Poor air quality is a pervasive problem, particularly in the highly urbanised, and densely populated areas of Southwark
dxw and Rooted by Design took an equity-centred approach to identify how to raise awareness of the effects of air pollution for communities in Southwark
Poor air quality has an adverse health impact on people, particularly priority groups such as those with respiratory/cardiovascular issues, older adults, and children.
These adverse effects impact communities in Southwark differently which can exacerbate existing health inequalities, particularly with Black and Other communities who populate some of the higher polluted areas of the borough.
Southwark currently helps residents reduce their exposure to poor air quality by offering airTEXT, an air quality forecasting and alert service that sends messages to subscribers when the forecasted pollution levels are higher than usual. However, airTEXT doesn’t reach the priority groups or ethnic demographics that would benefit from it the most.
dxw worked with Southwark Council for a 7 week period to help them with a discovery to look at how to raise awareness of air pollution and its impact. We organised our discovery into 3 stages: inception, research and analysis, and design.
dxw partnered with Rooted by Design to work on this project. Rooted by Design centre the experiences and needs of Black communities to create services and solutions to shape a more equitable future.
We were excited to be working as a partnership that brings complementary skills and ways of working. dxw and Rooted by Design have many years experience conducting research to inform service design across a range of digital services, from discovery to live. We were keen to learn more about an equity-centred design approach in practice, which Rooted by Design led on.
The Behavioural Insights Team were invited by Southwark to be involved in this project as support for the rest of the team. The team generates and applies behavioural insights to inform policy, improve public services, and deliver results for citizens and society.
We engaged with a total of 94 Southwark residents through different research and design methods, and gathered a wide range of insights that generated over 50 ideas for improvements.
From the wealth of research and design that emerged from this project, dxw and Rooted by Design put together 7 recommendations for Southwark Council.
At a high level, those recommendations were:
- accountability and community engagement to build trust
- public facing health awareness campaigns
- improving access and inclusion in green spaces/routes
- creating opportunities for learning and engagement in schools
- joining up with initiatives that address other forms of pollution
- funding groups and events for Black communities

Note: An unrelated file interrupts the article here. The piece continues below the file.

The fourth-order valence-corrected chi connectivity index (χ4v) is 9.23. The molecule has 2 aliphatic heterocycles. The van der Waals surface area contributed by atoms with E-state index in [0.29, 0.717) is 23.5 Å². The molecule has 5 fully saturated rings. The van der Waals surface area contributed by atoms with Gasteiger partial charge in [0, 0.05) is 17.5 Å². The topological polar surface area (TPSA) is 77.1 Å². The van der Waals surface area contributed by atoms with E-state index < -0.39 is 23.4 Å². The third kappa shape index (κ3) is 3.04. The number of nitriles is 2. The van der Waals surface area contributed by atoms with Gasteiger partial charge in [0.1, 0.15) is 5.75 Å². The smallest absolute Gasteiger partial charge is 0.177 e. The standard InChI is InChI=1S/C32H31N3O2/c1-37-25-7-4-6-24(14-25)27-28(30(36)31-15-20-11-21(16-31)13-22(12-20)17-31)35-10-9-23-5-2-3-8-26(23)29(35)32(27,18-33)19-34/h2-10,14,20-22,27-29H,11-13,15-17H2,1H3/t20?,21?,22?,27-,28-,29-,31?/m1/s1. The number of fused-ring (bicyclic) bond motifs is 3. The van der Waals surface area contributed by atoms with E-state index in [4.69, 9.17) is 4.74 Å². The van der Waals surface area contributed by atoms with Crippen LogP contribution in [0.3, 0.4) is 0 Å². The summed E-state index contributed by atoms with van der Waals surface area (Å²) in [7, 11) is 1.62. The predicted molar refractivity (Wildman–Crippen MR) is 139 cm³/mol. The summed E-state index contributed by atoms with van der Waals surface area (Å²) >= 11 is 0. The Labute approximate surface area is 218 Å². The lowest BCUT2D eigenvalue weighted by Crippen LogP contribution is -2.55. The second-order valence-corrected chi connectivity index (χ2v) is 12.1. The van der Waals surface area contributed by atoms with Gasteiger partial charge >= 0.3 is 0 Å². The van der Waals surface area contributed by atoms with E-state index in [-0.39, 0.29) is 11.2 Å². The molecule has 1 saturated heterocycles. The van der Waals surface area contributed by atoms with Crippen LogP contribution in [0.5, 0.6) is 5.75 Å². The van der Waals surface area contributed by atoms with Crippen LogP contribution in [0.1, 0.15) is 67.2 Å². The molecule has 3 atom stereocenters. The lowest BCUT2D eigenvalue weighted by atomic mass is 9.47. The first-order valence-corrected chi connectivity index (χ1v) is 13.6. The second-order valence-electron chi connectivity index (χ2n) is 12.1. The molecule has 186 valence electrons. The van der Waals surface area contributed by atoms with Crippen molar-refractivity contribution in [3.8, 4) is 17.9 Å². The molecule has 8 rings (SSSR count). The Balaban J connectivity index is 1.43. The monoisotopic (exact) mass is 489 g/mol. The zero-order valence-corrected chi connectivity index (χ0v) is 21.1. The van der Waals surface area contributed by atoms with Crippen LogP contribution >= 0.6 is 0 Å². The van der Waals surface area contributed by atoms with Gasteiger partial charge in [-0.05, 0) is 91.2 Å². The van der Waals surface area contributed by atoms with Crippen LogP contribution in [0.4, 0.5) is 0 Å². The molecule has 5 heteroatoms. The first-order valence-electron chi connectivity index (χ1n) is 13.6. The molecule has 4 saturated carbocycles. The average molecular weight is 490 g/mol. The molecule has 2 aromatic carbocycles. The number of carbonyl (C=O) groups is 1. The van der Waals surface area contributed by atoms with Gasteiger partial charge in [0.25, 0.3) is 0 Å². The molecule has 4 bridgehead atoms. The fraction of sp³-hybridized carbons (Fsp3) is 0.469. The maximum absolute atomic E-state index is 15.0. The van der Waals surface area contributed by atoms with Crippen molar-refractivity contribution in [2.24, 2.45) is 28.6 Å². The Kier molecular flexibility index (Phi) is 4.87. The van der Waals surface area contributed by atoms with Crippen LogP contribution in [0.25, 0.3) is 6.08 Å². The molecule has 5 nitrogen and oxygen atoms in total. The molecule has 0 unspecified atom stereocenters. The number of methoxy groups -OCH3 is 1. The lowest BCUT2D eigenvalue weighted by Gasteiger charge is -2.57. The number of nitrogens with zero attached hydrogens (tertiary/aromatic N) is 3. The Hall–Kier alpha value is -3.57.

- providing local air quality data in public spaces
What we did
We took an equity-centred approach to this project which drove the entire design process from discovery of insights to design of solutions and then recommendations. A large part of equity-centred design is leading with empathy, recognising identity and difference, recognising and owning privilege and disadvantage that exists, and being able to reflect. Ultimately it’s the acute awareness of the reality of systemic oppression.
As we were in partnership with Rooted by Design, our approach on this project was to conduct research with residents of Southwark who were non-Black (Other communities) while Rooted focused on the Black community.
Throughout this project we used a number of different research methodologies to engage and interact with people around Southwark for research and design:
- community immersion
- in-depth interviews
- pop-up research
- co-design sessions
What we learned
Time is golden when working on projects in an agile way
We can sometimes forget that some very complex social challenges can’t be solved in short sprints over a short period.
Design is political
Design can often fail to address root causes of inequity and can reproduce inequitable power relationships.
Not being extractive
Making sure that research isn’t extractive by giving more than we take by making sure that participants of research have the autonomy to carry on being involved with the project even after we’re no longer on it.
Leading with empathy
By taking the time to build relationships and giving participants ownership to take the research to a place where they feel comfortable can reveal rich insights that make for stronger future recommendations.
You can find out more in this video presentation from one of the dxw user researchers who worked on the project.